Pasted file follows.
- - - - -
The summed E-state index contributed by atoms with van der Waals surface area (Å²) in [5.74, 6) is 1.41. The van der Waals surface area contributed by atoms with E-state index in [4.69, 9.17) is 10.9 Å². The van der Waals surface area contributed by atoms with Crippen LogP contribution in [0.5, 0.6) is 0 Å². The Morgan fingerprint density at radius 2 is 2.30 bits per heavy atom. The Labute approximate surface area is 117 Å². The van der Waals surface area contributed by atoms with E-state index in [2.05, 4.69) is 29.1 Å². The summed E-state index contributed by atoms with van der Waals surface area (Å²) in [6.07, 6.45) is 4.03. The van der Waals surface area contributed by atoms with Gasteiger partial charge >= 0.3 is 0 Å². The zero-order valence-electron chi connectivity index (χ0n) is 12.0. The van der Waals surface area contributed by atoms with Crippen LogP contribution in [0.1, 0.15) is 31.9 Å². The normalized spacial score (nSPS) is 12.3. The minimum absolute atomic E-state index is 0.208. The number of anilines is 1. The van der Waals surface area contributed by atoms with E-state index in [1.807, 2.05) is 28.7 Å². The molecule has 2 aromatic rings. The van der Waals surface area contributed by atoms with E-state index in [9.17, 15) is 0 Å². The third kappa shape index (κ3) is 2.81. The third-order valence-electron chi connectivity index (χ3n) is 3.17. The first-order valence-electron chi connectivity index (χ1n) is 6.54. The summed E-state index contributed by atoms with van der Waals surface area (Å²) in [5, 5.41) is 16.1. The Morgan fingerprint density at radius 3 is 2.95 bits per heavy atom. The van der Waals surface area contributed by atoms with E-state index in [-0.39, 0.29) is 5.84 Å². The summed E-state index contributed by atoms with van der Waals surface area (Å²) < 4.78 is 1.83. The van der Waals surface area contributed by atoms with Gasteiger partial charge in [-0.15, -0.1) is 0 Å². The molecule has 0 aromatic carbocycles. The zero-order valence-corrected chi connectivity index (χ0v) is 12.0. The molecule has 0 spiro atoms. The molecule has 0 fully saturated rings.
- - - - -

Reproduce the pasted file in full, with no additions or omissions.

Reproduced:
The summed E-state index contributed by atoms with van der Waals surface area (Å²) in [5.74, 6) is 1.41. The van der Waals surface area contributed by atoms with E-state index in [4.69, 9.17) is 10.9 Å². The van der Waals surface area contributed by atoms with Crippen LogP contribution in [0.5, 0.6) is 0 Å². The Morgan fingerprint density at radius 2 is 2.30 bits per heavy atom. The Labute approximate surface area is 117 Å². The van der Waals surface area contributed by atoms with E-state index in [2.05, 4.69) is 29.1 Å². The summed E-state index contributed by atoms with van der Waals surface area (Å²) in [6.07, 6.45) is 4.03. The van der Waals surface area contributed by atoms with Gasteiger partial charge >= 0.3 is 0 Å². The zero-order valence-electron chi connectivity index (χ0n) is 12.0. The van der Waals surface area contributed by atoms with Crippen LogP contribution in [0.1, 0.15) is 31.9 Å². The normalized spacial score (nSPS) is 12.3. The minimum absolute atomic E-state index is 0.208. The number of anilines is 1. The van der Waals surface area contributed by atoms with E-state index in [1.807, 2.05) is 28.7 Å². The molecule has 2 aromatic rings. The van der Waals surface area contributed by atoms with E-state index in [9.17, 15) is 0 Å². The third kappa shape index (κ3) is 2.81. The third-order valence-electron chi connectivity index (χ3n) is 3.17. The first-order valence-electron chi connectivity index (χ1n) is 6.54. The summed E-state index contributed by atoms with van der Waals surface area (Å²) in [5, 5.41) is 16.1. The Morgan fingerprint density at radius 3 is 2.95 bits per heavy atom. The van der Waals surface area contributed by atoms with E-state index in [-0.39, 0.29) is 5.84 Å². The summed E-state index contributed by atoms with van der Waals surface area (Å²) < 4.78 is 1.83. The van der Waals surface area contributed by atoms with Gasteiger partial charge in [-0.15, -0.1) is 0 Å². The molecule has 0 aromatic carbocycles. The zero-order valence-corrected chi connectivity index (χ0v) is 12.0. The molecule has 0 spiro atoms. The molecule has 0 fully saturated rings.